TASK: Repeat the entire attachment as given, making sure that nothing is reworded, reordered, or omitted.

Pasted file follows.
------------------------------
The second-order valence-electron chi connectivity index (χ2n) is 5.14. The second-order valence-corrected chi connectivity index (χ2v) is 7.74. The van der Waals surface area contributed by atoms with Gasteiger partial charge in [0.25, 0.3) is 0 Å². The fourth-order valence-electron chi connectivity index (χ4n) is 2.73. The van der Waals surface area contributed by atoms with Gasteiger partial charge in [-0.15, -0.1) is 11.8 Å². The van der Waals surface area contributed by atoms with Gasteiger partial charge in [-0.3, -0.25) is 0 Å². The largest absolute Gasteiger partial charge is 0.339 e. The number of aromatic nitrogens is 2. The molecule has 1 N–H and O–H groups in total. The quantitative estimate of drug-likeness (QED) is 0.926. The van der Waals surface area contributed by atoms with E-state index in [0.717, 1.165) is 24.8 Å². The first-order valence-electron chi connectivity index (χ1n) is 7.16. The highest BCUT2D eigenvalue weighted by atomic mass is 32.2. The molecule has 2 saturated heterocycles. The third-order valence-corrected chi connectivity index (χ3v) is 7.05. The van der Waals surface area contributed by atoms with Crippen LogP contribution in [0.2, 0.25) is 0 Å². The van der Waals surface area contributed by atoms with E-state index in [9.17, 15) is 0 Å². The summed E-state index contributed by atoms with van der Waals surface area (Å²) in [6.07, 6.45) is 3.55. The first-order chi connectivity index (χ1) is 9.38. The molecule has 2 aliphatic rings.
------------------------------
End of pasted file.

The second-order valence-electron chi connectivity index (χ2n) is 5.14. The second-order valence-corrected chi connectivity index (χ2v) is 7.74. The van der Waals surface area contributed by atoms with Gasteiger partial charge in [0.25, 0.3) is 0 Å². The fourth-order valence-electron chi connectivity index (χ4n) is 2.73. The van der Waals surface area contributed by atoms with Gasteiger partial charge in [-0.15, -0.1) is 11.8 Å². The van der Waals surface area contributed by atoms with Gasteiger partial charge in [-0.3, -0.25) is 0 Å². The largest absolute Gasteiger partial charge is 0.339 e. The number of aromatic nitrogens is 2. The molecule has 1 N–H and O–H groups in total. The quantitative estimate of drug-likeness (QED) is 0.926. The van der Waals surface area contributed by atoms with E-state index in [0.717, 1.165) is 24.8 Å². The first-order valence-electron chi connectivity index (χ1n) is 7.16. The highest BCUT2D eigenvalue weighted by atomic mass is 32.2. The molecule has 2 saturated heterocycles. The third-order valence-corrected chi connectivity index (χ3v) is 7.05. The van der Waals surface area contributed by atoms with Crippen LogP contribution in [0.2, 0.25) is 0 Å². The van der Waals surface area contributed by atoms with E-state index in [9.17, 15) is 0 Å². The summed E-state index contributed by atoms with van der Waals surface area (Å²) in [6.07, 6.45) is 3.55. The first-order chi connectivity index (χ1) is 9.38. The molecule has 2 aliphatic rings.